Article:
Obamacare Still Struggling A Year Later

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from NCPA,

Obamacare supporters labeled the Affordable Care Act a success after 8 million Americans had signed up for insurance at the end of March, but more than a few problems remain. In the latest edition of Reason Magazine, Peter Suderman delves into the problems still plaguing the health care law.

If one looks beyond the number of Obamacare sign-ups, it becomes clear that the Affordable Care Act is not in perfect shape:

– Eight million Americans may have signed up for health insurance, but the more important number is how many people actually paid their premiums. Estimates indicate that around 85 percent of sign-ups (or 6.8 million people) actually enrolled, less than the administration’s target of 7 million enrollees.
– The demographics of enrollees is also important — the ACA needs young, healthy people to sign up in order to cover the costs of insuring older and sicker individuals. The administration’s goal was that 39 percent of its enrollees be between the ages of 18 and 35, yet just 28 percent of enrollees fell within that age range.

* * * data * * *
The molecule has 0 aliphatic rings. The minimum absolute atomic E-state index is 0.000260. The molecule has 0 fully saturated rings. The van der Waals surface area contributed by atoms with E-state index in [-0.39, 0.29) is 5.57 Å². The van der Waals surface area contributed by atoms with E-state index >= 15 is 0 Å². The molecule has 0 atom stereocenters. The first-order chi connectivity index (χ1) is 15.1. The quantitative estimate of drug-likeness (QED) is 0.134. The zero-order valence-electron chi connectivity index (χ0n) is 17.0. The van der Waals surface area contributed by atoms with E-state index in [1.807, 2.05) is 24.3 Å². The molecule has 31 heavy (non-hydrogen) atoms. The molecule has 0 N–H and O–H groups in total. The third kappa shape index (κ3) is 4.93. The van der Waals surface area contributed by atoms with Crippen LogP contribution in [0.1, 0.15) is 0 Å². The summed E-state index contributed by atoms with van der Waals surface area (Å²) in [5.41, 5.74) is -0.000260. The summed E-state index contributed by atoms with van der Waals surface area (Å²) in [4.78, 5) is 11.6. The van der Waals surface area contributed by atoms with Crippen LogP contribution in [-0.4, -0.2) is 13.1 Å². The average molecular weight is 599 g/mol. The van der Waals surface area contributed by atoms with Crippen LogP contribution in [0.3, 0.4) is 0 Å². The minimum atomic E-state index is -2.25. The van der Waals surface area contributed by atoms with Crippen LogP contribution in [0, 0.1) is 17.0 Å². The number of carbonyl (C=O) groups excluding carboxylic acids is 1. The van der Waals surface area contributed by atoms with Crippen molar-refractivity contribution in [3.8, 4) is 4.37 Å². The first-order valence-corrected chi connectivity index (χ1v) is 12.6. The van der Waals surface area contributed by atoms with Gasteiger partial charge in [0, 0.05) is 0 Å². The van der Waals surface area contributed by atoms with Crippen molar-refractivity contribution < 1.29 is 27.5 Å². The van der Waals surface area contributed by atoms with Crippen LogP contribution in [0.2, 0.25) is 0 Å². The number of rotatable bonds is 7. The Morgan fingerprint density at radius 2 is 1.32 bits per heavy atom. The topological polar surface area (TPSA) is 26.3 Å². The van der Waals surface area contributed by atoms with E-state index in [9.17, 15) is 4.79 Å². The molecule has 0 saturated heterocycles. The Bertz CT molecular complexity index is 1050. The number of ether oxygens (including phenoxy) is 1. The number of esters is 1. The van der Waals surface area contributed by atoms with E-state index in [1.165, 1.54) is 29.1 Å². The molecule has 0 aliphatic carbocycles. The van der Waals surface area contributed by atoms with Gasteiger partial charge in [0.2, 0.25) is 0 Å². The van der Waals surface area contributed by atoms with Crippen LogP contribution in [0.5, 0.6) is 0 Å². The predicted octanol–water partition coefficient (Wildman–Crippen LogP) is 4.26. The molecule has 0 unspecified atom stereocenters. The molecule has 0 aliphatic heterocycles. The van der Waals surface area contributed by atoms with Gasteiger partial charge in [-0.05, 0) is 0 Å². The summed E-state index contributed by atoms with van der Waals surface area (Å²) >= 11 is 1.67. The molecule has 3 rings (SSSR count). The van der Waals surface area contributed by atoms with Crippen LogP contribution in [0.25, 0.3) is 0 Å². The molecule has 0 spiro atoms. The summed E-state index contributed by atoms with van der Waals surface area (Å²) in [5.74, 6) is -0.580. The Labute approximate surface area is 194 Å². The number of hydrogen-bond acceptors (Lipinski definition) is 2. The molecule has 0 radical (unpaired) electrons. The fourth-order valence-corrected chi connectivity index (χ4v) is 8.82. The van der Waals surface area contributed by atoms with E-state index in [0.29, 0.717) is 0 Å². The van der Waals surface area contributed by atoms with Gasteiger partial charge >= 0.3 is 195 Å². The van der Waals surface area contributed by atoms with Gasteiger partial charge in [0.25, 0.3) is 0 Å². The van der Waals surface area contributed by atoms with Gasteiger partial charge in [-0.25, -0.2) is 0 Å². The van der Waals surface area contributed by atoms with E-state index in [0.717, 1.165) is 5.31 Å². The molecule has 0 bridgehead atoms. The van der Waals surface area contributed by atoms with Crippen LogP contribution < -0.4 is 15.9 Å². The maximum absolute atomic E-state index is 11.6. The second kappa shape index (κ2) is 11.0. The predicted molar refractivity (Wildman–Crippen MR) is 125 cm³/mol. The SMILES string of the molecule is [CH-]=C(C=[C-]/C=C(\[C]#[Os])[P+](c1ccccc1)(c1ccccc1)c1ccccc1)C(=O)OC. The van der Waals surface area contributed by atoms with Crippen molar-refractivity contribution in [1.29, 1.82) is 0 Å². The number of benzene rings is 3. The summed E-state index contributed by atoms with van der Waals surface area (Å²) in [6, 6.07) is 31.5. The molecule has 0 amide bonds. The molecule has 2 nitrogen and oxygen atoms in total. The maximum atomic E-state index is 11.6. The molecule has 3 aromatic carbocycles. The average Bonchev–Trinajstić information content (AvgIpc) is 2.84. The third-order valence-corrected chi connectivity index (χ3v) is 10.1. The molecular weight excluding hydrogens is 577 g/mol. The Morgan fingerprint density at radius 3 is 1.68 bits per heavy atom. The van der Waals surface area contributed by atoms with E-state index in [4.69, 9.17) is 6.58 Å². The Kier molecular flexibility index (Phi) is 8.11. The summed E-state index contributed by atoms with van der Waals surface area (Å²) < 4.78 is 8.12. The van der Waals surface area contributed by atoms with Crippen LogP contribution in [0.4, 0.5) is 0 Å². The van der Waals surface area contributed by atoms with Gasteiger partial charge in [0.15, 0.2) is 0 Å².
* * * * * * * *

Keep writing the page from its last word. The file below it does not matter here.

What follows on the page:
– Data indicates that ACA enrollees may also be sicker; a study by pharmacy benefits manager Express Scripts determined that those on the exchanges were using expensive specialty drugs 47 percent more than those on employer-sponsored insurance.
– A state-by-state breakdown of insurance markets is also concerning. Some states easily met their enrollment targets, but others did not; Wisconsin met just 57 percent of its enrollment goal, while West Virginia met just 61 percent. With such low enrollment figures, the insured may see large premium spikes.
– The website still lacks full payment-processing capabilities as well as a system to check income eligibility discrepancies.

The Obama administration has used its executive authority 22 times to change the law. According to Suderman, these changes — which have included allowing people to keep the plans that insurers were originally required to cancel under the law — have only increased the likelihood that those enrolled on the exchanges are likely to be those who previously lacked insurance and, therefore, are possibly sicker than the average risk pool.

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